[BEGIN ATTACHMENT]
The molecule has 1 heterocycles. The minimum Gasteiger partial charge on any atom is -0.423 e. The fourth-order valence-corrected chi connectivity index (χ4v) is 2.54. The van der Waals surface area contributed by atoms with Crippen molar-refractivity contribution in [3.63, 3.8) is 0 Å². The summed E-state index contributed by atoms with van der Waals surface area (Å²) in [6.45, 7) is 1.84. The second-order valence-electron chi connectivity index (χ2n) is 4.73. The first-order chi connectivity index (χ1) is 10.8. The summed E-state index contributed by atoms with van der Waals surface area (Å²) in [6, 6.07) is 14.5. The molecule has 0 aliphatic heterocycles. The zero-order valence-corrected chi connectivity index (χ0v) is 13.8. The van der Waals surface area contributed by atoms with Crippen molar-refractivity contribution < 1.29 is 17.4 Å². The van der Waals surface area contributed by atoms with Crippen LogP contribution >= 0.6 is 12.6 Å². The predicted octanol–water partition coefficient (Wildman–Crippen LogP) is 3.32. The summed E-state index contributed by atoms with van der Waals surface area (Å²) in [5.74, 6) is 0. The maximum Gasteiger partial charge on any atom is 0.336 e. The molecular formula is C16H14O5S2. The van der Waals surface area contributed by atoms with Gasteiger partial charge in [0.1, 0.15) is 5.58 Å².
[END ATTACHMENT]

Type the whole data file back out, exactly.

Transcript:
The molecule has 1 heterocycles. The minimum Gasteiger partial charge on any atom is -0.423 e. The fourth-order valence-corrected chi connectivity index (χ4v) is 2.54. The van der Waals surface area contributed by atoms with Crippen molar-refractivity contribution in [3.63, 3.8) is 0 Å². The summed E-state index contributed by atoms with van der Waals surface area (Å²) in [6.45, 7) is 1.84. The second-order valence-electron chi connectivity index (χ2n) is 4.73. The first-order chi connectivity index (χ1) is 10.8. The summed E-state index contributed by atoms with van der Waals surface area (Å²) in [6, 6.07) is 14.5. The molecule has 0 aliphatic heterocycles. The zero-order valence-corrected chi connectivity index (χ0v) is 13.8. The van der Waals surface area contributed by atoms with Crippen molar-refractivity contribution < 1.29 is 17.4 Å². The van der Waals surface area contributed by atoms with Crippen LogP contribution >= 0.6 is 12.6 Å². The predicted octanol–water partition coefficient (Wildman–Crippen LogP) is 3.32. The summed E-state index contributed by atoms with van der Waals surface area (Å²) in [5.74, 6) is 0. The maximum Gasteiger partial charge on any atom is 0.336 e. The molecular formula is C16H14O5S2. The van der Waals surface area contributed by atoms with Gasteiger partial charge in [0.1, 0.15) is 5.58 Å².